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“I felt that there was an opportunity to create a new organization that inspired kids and treated kids like adults and gave them responsibility and gave them lots of tools to be powerful and creative.” – Zach Klein, CEO of DIY.org
- – Steve Jobs (via howtoworkwithcreativepeople)
Before starting a company or focusing on your startup full-time, think thoroughly if being a co-founder and chief executive is the right path for you. It’s nearly impossible to anticipate every aspect of what leading a company will feel like, as every startup has a different set of challenges. But there are many common CEO responsibilities such as leadership, operations, recruiting, strategy, and business development.
Idea. Idea. Idea.
Is there an idea keeping you up at night? Are you willing to make lifestyle sacrifices for this idea? If you really want to start a company, but don’t yet have a solid idea, brainstorm and research markets until you’re so obsessed with solving the problem that you can’t imagine doing anything else with your time.
By focusing on a space you’re familiar with, your team and product will have a competitive advantage over the “me too” companies. Domain expertise can come from previous jobs or personal interests.
Startup Operating Experience
Previously building a company (whether it succeeded or failed) will definitely help, but it’s not always a requirement. You can bring operating experience to the table from co-founding a company, having been an early employee, or having built new products inside of another startup. If you haven’t built something from scratch, you may want to consider starting with a side project.
A Strong, Diverse, Multi City Network
You will need to constantly tap into your network for feedback requests, investor introductions, media relations, and recruiting referrals. Having a strong network from the beginning will make all of these interactions easier. If you supported a few friends or colleagues in the past when they were getting started, now would be a good time to reach out for help with your new venture.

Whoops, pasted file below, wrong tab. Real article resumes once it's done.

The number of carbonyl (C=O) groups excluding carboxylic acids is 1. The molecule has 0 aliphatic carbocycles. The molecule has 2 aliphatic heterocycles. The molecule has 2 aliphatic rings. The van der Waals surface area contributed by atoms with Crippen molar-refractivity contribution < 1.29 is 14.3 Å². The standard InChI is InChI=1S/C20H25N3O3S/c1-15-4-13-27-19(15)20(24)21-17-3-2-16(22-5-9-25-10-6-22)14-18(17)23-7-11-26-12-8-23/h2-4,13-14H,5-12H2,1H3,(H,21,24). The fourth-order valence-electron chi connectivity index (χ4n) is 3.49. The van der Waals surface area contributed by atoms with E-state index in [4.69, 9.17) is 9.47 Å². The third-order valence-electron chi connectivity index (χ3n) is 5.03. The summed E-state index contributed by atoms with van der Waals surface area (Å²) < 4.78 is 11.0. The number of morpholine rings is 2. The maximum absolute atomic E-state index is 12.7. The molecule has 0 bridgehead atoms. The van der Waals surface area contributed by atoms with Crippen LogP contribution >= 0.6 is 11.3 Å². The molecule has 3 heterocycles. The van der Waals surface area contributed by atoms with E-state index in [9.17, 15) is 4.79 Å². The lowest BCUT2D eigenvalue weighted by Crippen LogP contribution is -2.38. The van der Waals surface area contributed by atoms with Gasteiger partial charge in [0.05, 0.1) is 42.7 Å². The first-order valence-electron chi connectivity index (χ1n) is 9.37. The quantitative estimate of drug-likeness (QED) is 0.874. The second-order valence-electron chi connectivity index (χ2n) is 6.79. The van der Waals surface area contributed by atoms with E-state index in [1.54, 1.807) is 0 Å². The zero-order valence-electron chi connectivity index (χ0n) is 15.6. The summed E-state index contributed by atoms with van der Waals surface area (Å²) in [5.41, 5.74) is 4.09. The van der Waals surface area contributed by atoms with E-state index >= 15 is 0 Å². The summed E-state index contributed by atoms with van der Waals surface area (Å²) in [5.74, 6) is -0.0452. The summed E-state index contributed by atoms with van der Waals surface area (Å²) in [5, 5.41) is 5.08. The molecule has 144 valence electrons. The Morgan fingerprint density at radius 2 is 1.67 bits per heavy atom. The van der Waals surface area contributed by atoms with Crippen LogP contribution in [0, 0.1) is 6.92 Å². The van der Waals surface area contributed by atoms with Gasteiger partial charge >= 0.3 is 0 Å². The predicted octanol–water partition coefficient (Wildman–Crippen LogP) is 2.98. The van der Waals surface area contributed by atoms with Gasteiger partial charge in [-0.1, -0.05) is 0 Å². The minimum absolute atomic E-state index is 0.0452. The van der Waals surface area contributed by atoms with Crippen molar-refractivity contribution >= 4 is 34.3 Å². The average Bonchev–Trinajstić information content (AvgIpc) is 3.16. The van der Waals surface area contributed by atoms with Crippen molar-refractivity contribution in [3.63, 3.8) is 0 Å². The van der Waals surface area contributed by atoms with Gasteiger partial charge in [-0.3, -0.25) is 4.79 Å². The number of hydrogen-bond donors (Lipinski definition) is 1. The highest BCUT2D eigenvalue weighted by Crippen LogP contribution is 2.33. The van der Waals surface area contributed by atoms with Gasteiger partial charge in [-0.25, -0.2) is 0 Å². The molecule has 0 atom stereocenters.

Co-Founders + Collaborators
Do you have a co-founder or a collaborator? Starting a company by yourself can be difficult if you don’t have a co-founder to brainstorm ideas with, share the workload with, and get additional perspectives on a problem. If your strength is business strategy, I would strongly suggest finding a technical co-founder.
Starting a company as a solo founder is possible if you have the core skills (engineering, design, business) to get something up and running on your own. If you’re up for the challenge, you can learn how to code and build your first prototype!
Revenue + Capital
How will you and your co-founder(s) support yourselves until your company has revenue and/or capital? If you plan on raising money for your idea, keep in mind that the fundraising process could take 1-3 months.
You’re likely to have many sleepless or low sleep nights before and after you launch. Being a CEO or CTO is not a 9-5 job, It’s a 24/7 job. Sometimes you won’t be able to sleep because you’re brainstorming, other times you will be woken up by a server crashing. Your sleeping patterns will start to feel like a roller coaster ride. Make sure your mind and body can handle this type of lifestyle.
Being a Leader + Mentor